He told the graduates to “Live your life in such a way that at its close your maker may greet you with the words that close our school song, ‘Well done, well done.’”
Dr. Joseph Owens, chair of the CU Board of Trustees, gave the invocation at both ceremonies. Dr. Donna Hedgepath, vice chair of the Faculty Forum and associate dean of the School of Education, gave the benediction at the graduate ceremony, and Dr. Wesley Roberts, chair of the Faculty Forum and professor of music, gave the benediction at the undergraduate ceremony.
The breakdown of degrees include: bachelor’s students: bachelor of arts, nine; bachelor of music, eight; bachelor of science, 147; bachelor of social work, 18; and bachelor of science in business administration, 37; the associate degrees include: associate of nursing, 24, and associate of science, six; and master’s degrees include: master of arts in organizational leadership, four; master of arts in social science, two; master of arts in special education, 19; master of business administration, 21;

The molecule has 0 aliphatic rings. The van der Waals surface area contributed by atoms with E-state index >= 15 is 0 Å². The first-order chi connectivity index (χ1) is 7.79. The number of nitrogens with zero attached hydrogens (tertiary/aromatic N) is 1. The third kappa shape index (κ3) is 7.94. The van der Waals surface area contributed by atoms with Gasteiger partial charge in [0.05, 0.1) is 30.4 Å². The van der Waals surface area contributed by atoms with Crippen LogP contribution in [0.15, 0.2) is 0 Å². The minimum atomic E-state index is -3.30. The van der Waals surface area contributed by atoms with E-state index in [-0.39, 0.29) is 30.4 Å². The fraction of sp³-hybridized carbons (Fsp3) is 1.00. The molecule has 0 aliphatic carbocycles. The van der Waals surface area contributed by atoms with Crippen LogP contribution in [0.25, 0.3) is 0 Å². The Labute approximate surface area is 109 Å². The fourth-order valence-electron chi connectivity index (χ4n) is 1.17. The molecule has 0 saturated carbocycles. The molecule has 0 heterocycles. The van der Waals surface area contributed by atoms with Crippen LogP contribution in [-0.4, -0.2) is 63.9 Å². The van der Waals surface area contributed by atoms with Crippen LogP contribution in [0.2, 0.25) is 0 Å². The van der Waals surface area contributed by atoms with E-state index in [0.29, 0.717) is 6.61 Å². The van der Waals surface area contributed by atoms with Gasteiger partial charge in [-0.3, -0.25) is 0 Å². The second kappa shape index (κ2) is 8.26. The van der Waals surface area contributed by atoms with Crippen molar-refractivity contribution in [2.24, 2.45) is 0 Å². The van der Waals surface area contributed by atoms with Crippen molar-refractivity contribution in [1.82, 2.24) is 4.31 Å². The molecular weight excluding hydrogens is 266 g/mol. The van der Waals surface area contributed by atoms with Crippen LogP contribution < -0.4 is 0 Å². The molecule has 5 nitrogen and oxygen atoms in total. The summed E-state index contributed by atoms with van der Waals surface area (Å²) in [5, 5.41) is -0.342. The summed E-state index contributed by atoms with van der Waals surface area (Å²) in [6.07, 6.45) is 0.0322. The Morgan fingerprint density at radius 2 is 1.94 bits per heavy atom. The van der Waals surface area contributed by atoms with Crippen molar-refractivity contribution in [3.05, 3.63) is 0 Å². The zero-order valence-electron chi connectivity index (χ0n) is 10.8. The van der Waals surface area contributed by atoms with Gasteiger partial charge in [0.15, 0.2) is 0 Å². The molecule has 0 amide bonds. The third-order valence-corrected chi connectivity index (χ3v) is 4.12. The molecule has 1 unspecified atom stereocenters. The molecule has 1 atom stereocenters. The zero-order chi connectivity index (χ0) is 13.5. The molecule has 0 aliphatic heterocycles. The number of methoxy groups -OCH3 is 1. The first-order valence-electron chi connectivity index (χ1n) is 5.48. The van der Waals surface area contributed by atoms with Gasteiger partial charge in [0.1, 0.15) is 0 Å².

Master of music in piano pedagogy, one; master of music performance, five; master of music in conducting, one; master of arts in education, three; master of arts in music, five; master of arts in teaching English to speakers of other languages, eight; master of music in music education, three; master of social work, 20; master of theology, six; master of science in counseling, eight; teacher leader master of arts in education, six; and teacher leader master of arts in special education, 15.
Dr. Frank Cheatham, vice president for academic affairs, presented the graduates at both ceremonies; and Carter presided during each ceremony.
Students and faculty of the School of Music presented music during the programs. Dr. Wesley Roberts, professor of music, was organist with Dr. Reese Land, assistant professor of music, playing trumpet. Dr. Mark Bradley, professor of music, led the congregation in hymns. CU Sound, directed by John Rausch, performed as did Ha Hae Jung, soloist, during Friday’s ceremony, and the CU Brass Ensemble, directed by Dr. J. Robert Gaddis, dean of the School of Music, performed during Saturday’s commencement.
Campbellsville University is a widely acclaimed Kentucky-based Christian university with more than 3,500 students offering 63 undergraduate options, 17 master’s degrees, five postgraduate areas and eight pre-professional programs. The website for complete information is campbellsville.edu.
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Posted on Sat, May 5, 2012
by Christina Kern